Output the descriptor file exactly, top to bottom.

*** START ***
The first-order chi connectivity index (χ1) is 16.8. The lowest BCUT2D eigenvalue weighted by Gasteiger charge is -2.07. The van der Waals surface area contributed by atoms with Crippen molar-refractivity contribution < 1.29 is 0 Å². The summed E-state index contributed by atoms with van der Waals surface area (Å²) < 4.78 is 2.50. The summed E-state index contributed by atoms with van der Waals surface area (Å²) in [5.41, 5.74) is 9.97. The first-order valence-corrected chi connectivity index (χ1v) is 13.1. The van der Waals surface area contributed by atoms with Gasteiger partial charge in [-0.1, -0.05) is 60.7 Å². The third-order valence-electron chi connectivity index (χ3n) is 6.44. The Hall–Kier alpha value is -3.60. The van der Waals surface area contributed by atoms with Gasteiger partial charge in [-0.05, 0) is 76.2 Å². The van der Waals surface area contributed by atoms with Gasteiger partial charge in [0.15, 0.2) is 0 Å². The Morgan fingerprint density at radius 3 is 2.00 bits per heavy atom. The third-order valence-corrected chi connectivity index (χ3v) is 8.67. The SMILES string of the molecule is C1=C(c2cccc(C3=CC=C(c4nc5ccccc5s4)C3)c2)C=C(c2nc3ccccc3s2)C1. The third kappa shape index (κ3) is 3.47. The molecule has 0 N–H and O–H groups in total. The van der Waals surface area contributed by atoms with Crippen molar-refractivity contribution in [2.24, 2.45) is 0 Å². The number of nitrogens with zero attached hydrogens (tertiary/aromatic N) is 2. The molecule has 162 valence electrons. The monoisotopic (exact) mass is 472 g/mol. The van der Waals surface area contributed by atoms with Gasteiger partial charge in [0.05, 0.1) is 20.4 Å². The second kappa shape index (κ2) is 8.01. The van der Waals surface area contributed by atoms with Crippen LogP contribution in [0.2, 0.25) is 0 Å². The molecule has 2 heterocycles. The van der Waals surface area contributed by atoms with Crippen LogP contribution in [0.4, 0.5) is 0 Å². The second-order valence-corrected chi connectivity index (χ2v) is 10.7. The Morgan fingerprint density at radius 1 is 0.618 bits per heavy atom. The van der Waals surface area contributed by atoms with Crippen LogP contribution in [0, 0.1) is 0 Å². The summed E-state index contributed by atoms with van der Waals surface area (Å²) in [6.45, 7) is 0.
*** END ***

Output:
The first-order chi connectivity index (χ1) is 16.8. The lowest BCUT2D eigenvalue weighted by Gasteiger charge is -2.07. The van der Waals surface area contributed by atoms with Crippen molar-refractivity contribution < 1.29 is 0 Å². The summed E-state index contributed by atoms with van der Waals surface area (Å²) < 4.78 is 2.50. The summed E-state index contributed by atoms with van der Waals surface area (Å²) in [5.41, 5.74) is 9.97. The first-order valence-corrected chi connectivity index (χ1v) is 13.1. The van der Waals surface area contributed by atoms with Gasteiger partial charge in [-0.1, -0.05) is 60.7 Å². The third-order valence-electron chi connectivity index (χ3n) is 6.44. The Hall–Kier alpha value is -3.60. The van der Waals surface area contributed by atoms with Gasteiger partial charge in [-0.05, 0) is 76.2 Å². The van der Waals surface area contributed by atoms with Gasteiger partial charge in [0.15, 0.2) is 0 Å². The Morgan fingerprint density at radius 3 is 2.00 bits per heavy atom. The third-order valence-corrected chi connectivity index (χ3v) is 8.67. The SMILES string of the molecule is C1=C(c2cccc(C3=CC=C(c4nc5ccccc5s4)C3)c2)C=C(c2nc3ccccc3s2)C1. The third kappa shape index (κ3) is 3.47. The molecule has 0 N–H and O–H groups in total. The van der Waals surface area contributed by atoms with Crippen molar-refractivity contribution in [2.24, 2.45) is 0 Å². The number of nitrogens with zero attached hydrogens (tertiary/aromatic N) is 2. The molecule has 162 valence electrons. The monoisotopic (exact) mass is 472 g/mol. The van der Waals surface area contributed by atoms with Gasteiger partial charge in [0.05, 0.1) is 20.4 Å². The second kappa shape index (κ2) is 8.01. The van der Waals surface area contributed by atoms with Crippen LogP contribution in [0.2, 0.25) is 0 Å². The molecule has 2 heterocycles. The van der Waals surface area contributed by atoms with Crippen LogP contribution in [0.4, 0.5) is 0 Å². The second-order valence-corrected chi connectivity index (χ2v) is 10.7. The Morgan fingerprint density at radius 1 is 0.618 bits per heavy atom. The van der Waals surface area contributed by atoms with Crippen LogP contribution in [0, 0.1) is 0 Å². The summed E-state index contributed by atoms with van der Waals surface area (Å²) in [6.45, 7) is 0.